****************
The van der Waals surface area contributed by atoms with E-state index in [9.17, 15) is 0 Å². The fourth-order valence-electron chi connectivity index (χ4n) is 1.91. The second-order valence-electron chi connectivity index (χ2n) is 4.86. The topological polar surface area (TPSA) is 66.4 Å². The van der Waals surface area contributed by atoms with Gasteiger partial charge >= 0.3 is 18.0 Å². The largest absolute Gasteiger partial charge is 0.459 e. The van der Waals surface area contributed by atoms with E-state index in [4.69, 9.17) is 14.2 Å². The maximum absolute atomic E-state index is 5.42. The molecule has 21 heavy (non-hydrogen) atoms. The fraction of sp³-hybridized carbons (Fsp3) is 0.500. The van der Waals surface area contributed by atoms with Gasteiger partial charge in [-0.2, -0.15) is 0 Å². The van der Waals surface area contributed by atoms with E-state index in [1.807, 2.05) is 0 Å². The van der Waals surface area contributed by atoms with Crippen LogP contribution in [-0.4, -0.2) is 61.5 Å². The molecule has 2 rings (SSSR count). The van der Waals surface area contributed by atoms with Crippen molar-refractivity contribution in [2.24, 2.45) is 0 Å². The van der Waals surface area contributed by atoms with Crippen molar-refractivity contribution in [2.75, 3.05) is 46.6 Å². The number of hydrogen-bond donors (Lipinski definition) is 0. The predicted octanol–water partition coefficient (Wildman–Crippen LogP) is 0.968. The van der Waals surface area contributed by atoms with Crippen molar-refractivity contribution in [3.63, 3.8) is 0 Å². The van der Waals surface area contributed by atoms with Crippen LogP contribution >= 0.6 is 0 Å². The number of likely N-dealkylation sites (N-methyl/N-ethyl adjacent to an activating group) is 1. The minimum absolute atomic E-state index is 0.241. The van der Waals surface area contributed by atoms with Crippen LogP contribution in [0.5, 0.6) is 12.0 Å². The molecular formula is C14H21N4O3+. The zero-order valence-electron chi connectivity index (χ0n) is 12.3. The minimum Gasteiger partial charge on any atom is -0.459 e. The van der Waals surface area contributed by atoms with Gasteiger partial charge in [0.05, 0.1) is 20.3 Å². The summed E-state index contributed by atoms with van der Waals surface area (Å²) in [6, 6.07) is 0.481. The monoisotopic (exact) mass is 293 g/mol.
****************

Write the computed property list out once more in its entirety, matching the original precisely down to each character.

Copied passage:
The van der Waals surface area contributed by atoms with E-state index in [9.17, 15) is 0 Å². The fourth-order valence-electron chi connectivity index (χ4n) is 1.91. The second-order valence-electron chi connectivity index (χ2n) is 4.86. The topological polar surface area (TPSA) is 66.4 Å². The van der Waals surface area contributed by atoms with Gasteiger partial charge >= 0.3 is 18.0 Å². The largest absolute Gasteiger partial charge is 0.459 e. The van der Waals surface area contributed by atoms with E-state index in [4.69, 9.17) is 14.2 Å². The maximum absolute atomic E-state index is 5.42. The molecule has 21 heavy (non-hydrogen) atoms. The fraction of sp³-hybridized carbons (Fsp3) is 0.500. The van der Waals surface area contributed by atoms with Gasteiger partial charge in [-0.2, -0.15) is 0 Å². The van der Waals surface area contributed by atoms with E-state index in [1.807, 2.05) is 0 Å². The van der Waals surface area contributed by atoms with Crippen LogP contribution in [-0.4, -0.2) is 61.5 Å². The molecule has 2 rings (SSSR count). The van der Waals surface area contributed by atoms with Crippen molar-refractivity contribution in [2.24, 2.45) is 0 Å². The van der Waals surface area contributed by atoms with Crippen molar-refractivity contribution in [2.75, 3.05) is 46.6 Å². The number of hydrogen-bond donors (Lipinski definition) is 0. The predicted octanol–water partition coefficient (Wildman–Crippen LogP) is 0.968. The van der Waals surface area contributed by atoms with Crippen molar-refractivity contribution in [3.63, 3.8) is 0 Å². The van der Waals surface area contributed by atoms with Crippen LogP contribution >= 0.6 is 0 Å². The number of likely N-dealkylation sites (N-methyl/N-ethyl adjacent to an activating group) is 1. The minimum absolute atomic E-state index is 0.241. The van der Waals surface area contributed by atoms with Crippen LogP contribution in [0.5, 0.6) is 12.0 Å². The molecular formula is C14H21N4O3+. The zero-order valence-electron chi connectivity index (χ0n) is 12.3. The minimum Gasteiger partial charge on any atom is -0.459 e. The van der Waals surface area contributed by atoms with Gasteiger partial charge in [0.05, 0.1) is 20.3 Å². The summed E-state index contributed by atoms with van der Waals surface area (Å²) in [6, 6.07) is 0.481. The monoisotopic (exact) mass is 293 g/mol.